Serial Port Monitor Control Signals Changes

This is a discussion on Serial Port Monitor Control Signals Changes within the Linux Programming forums, part of the Platform Specific Boards category; Hello I'm coding a program that needs to monitor changes in serial port control signals (cts, rts, dtr, dcd), to ...

  1. #1
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    Serial Port Monitor Control Signals Changes

    Hello

    I'm coding a program that needs to monitor changes in serial port control signals (cts, rts, dtr, dcd), to be more specific I'm interested in cts changes.

    Is there any blocking system call that can be called, and only return when a specified control line is set or unset.

    The only other way I can think of doing it is an infinite loop

    Code:
    int cts_set = 0;
    int status;
    ioctl(fd, TIOCMGET, &status);
    
    if (status & TIOCM_CTS)
        cts_set = 1;
    
    while (do_work)
    {
        ioctl(fd, TIOCMGET, &status);
    
        if ((status & TIOCM_CTS) && (!cts_set))
        {
            // CTS was unset, now set
            cts_set = 1;
            // Do work
        }
        else if ((!(status & TIOCM_CTS)) && (cts_set))
        {
            // CTS was set, now unset
            cts_set = 0;
            // Do work
        }
    
        usleep(200000);
    }
    I know this is not a good way of doing it, and hope there is some sort of blocking system call that would just return when the control signal I'm interested in changes value.

    Thanks in advance

  2. #2
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    Normally, CTS is used to signal that it's "clear to send" (That's what CTS stands for), whcih means that if you write() to the port, it won't send the data until CTS is "on". There's really no need for your software to check CTS manually. Unless of course you are using CTS in a non-standard way.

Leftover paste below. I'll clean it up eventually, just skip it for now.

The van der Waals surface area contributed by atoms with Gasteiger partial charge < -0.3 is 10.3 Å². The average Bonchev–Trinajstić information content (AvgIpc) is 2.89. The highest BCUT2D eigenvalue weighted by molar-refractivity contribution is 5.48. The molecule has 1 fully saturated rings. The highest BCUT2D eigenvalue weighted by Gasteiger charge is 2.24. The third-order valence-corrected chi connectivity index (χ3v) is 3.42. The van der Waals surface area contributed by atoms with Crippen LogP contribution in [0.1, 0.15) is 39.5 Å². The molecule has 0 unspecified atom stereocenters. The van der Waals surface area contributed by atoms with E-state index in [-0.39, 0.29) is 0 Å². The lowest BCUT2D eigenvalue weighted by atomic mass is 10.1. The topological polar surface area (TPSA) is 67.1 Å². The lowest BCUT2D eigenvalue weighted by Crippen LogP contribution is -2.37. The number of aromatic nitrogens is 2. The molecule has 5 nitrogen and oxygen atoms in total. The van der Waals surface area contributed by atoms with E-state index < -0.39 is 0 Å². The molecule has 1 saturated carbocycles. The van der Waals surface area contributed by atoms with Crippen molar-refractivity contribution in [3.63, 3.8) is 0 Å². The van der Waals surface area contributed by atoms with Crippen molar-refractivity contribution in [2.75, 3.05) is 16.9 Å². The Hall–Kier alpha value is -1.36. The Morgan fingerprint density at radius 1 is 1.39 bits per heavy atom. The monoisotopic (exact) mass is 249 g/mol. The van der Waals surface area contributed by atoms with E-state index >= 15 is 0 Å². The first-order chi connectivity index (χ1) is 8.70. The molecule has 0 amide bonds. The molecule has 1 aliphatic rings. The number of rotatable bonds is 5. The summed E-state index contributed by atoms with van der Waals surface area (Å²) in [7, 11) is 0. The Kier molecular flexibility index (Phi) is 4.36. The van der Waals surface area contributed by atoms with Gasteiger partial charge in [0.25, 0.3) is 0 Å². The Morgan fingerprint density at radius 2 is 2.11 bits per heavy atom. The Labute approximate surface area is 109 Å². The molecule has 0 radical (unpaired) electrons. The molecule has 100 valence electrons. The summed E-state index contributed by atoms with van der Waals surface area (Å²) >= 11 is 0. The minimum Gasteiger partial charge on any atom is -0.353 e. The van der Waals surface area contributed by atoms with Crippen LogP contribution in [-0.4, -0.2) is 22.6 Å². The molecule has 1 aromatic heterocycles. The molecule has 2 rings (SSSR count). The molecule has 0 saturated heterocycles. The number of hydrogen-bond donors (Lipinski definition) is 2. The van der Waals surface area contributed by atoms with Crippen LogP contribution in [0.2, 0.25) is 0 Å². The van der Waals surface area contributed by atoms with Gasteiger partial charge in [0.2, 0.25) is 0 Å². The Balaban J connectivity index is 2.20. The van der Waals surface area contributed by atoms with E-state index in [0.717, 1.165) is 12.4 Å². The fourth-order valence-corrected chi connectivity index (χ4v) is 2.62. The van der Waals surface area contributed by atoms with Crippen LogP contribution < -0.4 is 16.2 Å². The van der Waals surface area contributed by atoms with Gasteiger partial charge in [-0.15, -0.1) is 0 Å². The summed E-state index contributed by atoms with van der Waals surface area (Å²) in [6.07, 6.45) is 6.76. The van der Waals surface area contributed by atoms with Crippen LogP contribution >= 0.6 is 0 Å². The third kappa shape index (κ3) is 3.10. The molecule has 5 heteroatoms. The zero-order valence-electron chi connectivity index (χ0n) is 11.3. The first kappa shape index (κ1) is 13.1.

--
    Mats
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    Quote Originally Posted by matsp View Post
    Unless of course you are using CTS in a non-standard way.
    Which is the case in my situation. There's no flow control.

  4. #4
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    If you dance barefoot on the broken glass of undefined behaviour, you've got to expect the occasional cut.
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    Quote Originally Posted by Salem View Post
    Hello Salem

    Thanks for the links, but they don't contain what I'm looking for. Perhaps if I provide further information on why I need this it might help.

    I'm communicating with a smart card reader connected to the serial port. When a smart card is inserted in the reader the CTS line is set. When the card is removed the CTS line is unset. I want to be able to identify when these events occur.

    I want to do it efficiently, so if possible I don't want to waste CPU cycles. Moreover, in my sample code above, during my usleep, the card might be removed and inserted very quickly, when the thread wakes up it will still find the CTS line set, however it would have missed the fact that the card was removed and inserted.

    Thanks again for your help

  6. #6
    and the hat of wrongness Salem's Avatar
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    > I want to do it efficiently, so if possible I don't want to waste CPU cycles.
    Have you actually tried to measure how much CPU time this loop uses?

    > the card might be removed and inserted very quickly
    Yeah, I'd reduce the timeout to 100000 in the usleep call to make that all but impossible.
    http://en.wikipedia.org/http://cboar...976#post743750
    Serial Port Monitor Control Signals Changes - C Boardwiki/Human%27s_periods

    Short of hacking the driver to provide a "wait for cts change ioctl", the answer you have seems reasonable. Even then, you may end up doing your polling in the driver instead of polling in your program, and be no better off.
    It really depends on the capabilities of the UART in your machine.

    An example discussion is here
    http://xinu.mscs.mu.edu/UART_Driver
    If you read the data sheet, it does indicate that an interrupt CAN be generated on a CTS change.
    If you dance barefoot on the broken glass of undefined behaviour, you've got to expect the occasional cut.
    If at first you don't succeed, try writing your phone number on the exam paper.
    I support http://www.ukip.org/ as the first necessary step to a free Europe.

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